Originally published in our Tennessee Music Issue  There is a remarkable story tucked halfway through Bessie, Chris Albertson’s biography of the blues singer Bessie Smith, in which Smith approaches a circle of robed North Carolina Klansmen, places one hand on her hip,… by Amanda Petrusich | Nov, 2020

Playlists curated by your favorite musicians and writers. by Brittany Howard, Kiese Laymon, Rosanne Cash, Kelsey Waldon, & others | Nov, 2020

An introduction to the Music Issue’s Icons Section Beyond my eye, beyond the death and decay of matters left behind and unsettled, the music ringing up above my head told a thousand stories of bounty and belonging, and it glimmered… by Danielle A. Jackson | Nov, 2020

Originally published in our 2007 Music Issue  In a remarkable 1963 appearance with Juilliard professor and friend, Hall Overton, at the New School in New York, Monk demonstrated his technique of “bending” or “curving” notes on the piano, the most… by Sam Stephenson | Nov, 2020

Originally published in our North Carolina Music Issue.  I wanted to start with the wild weeds and the creaking wood on the front porch, walking up to Nina Simone’s childhood home in Tryon, North Carolina. I wanted to start where… by Tiana Clark | Nov, 2020

An essay from the Greatest Hits Music Issue The first songs that I listened to by Talibah Safiya had this soft, sweet, plaintive quality. There is something else underneath if you listen a bit closer: a little loneliness. The knowledge… by Jamey Hatley | Nov, 2020

An introduction to the Greatest Hits Music Issue How does the South inform my music? How do I describe the sound that your bare feet make when they pat the cool, packed red dust under them? How do I describe… by Brittany Howard | Oct, 2020

 A Letter from the Editor, Food Issue. Quiet as it is kept, and widely as it has become forgotten, those who do the cooking and the farming know that those who only eat what is cooked for them and served… by Alice Randall | Mar, 2021

November 20, 2018

A Points South essay from the North Carolina Music Issue.

I remember the dB’s. I was eighteen. It was 1982. The band was still together. 

I remember time and space were different then, and information moved incrementally through these media. Only a handful of things ever happened to everyone all at once—things like John Lennon’s murder, or Reagan’s election.

November 21, 2017

A Points South essay from the Kentucky Music Issue. 

The last time I heard Jimmy Raney play was at Bellarmine College in Louisville. To know that a master like Raney had gone deaf was to know that a Rembrandt was burning. He played alone because he could no longer hear well enough to play with others.

March 19, 2019

An installment in John T. Edge’s Points South column, Local Fare.

Calamity and travel arrest time. They beg focus and feed insights. Tourism has taken on some of the functions that religion once served. Here in America, we have ritualized restaurant going, embracing time at table as a cultural passkey, just as we previously codified sightseeing and museum going. Each effort shows respect for (and belief in) a society, a community, a place.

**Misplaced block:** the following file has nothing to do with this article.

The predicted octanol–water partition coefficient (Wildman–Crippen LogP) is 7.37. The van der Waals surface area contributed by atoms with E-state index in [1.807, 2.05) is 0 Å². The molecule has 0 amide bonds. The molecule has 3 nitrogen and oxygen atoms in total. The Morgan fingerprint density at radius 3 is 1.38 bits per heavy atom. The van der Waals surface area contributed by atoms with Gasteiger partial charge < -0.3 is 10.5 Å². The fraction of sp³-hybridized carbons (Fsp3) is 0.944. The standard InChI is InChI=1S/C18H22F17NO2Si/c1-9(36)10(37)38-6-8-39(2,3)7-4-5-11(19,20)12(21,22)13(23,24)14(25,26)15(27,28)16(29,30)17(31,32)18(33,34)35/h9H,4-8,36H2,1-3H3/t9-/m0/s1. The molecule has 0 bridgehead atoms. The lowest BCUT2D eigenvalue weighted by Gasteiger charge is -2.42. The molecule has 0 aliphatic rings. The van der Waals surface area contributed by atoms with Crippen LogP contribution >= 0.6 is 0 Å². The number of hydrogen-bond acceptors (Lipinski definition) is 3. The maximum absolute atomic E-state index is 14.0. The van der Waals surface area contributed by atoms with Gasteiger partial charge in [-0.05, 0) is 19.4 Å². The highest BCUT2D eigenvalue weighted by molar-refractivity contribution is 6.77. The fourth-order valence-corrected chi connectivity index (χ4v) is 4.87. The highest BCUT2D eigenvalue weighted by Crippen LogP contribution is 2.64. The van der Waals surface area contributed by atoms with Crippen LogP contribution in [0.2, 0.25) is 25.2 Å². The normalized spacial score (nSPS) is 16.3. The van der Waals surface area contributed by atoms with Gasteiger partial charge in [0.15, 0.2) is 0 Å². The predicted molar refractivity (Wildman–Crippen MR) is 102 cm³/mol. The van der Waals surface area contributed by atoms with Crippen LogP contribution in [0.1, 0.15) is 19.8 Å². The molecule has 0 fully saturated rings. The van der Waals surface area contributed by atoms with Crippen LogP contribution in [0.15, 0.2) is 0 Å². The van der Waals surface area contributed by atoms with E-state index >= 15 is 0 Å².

September 03, 2019

A Points South essay from the Fall 2019 issue

We all hear them, nearly two thousand young women making a joyful noise and heading this way in a ritual officially known as “Bid Day,” but called “Squeal Day” by pretty much everyone. The sound is less a squeal than a soprano roar, high and triumphant, louder and louder as they round the corner, a delirium of girls in shorts and sneakers, cantering behind sisters bearing huge cut-out Greek letters.

June 11, 2019

An installment in John T. Edge’s Points South column, Local Fare.

Costumes transform their bar into a theatrical production, Feizal said to me that day in the jungle room. “You watch someone put on a Big Bird suit and then you ask, what will the Big Bird do? You give two banana costumes to two guys and then stand back to watch what happens. Pretty soon the dude at the bar in the banana costume sees the dude in the booth in the banana costume. They hug. And they start buying each other drinks.”

November 19, 2019

A Points South essay from the South Carolina Music Issue.

We call it the Stono Rebellion because it started in a plantation district (a “general area of settlement,” in one scholar’s suitably vague phrase) known as Stono, which had taken its name from the river that ran near it, the Stono River, which had taken its name from a Native American tribe, the Stono or Stonoe or Stonowe, who when Carolina was founded in 1663 were settled close to Charles Town. By one of those dark coincidences history delights in, the Stono themselves are remembered principally (almost entirely) for having started an uprising against the colony.

August 25, 2020

A poem from the Place Issue

Friend, what else is there to do / but learn to use the word undulating in a sentence

August 05, 2013

“Before, you said my songs were ‘intensely moral,’” he says. “It took me off guard. And it’s the same thing with my sound—I don’t sit down to write a moral song, and I don’t sit down to write a country song; these things just happen.”

September 04, 2013
Call me deranged or a sad sack, but that’s what I imagined when I caught sight of him before the train entered the tunnel and a surge of ear-popping darkness threw his image against the soft agony of my own life. That’s the way I thought back then. Even a beautiful sight—a man alone on the river bearing up against the elements, daring nature—delivered to me a sense of doom.
March 31, 2014

When I was six years old, I shot a man. People think I am joking when I say this, as I do occasionally, if prodded, in a group that wants to talk guns or hunting or the excesses of the rural South. It has been nearly twenty years since I discharged a firearm or spent any time in a deer stand or duck blind, yet I am considered an authority on such matters, since I live among people who are not.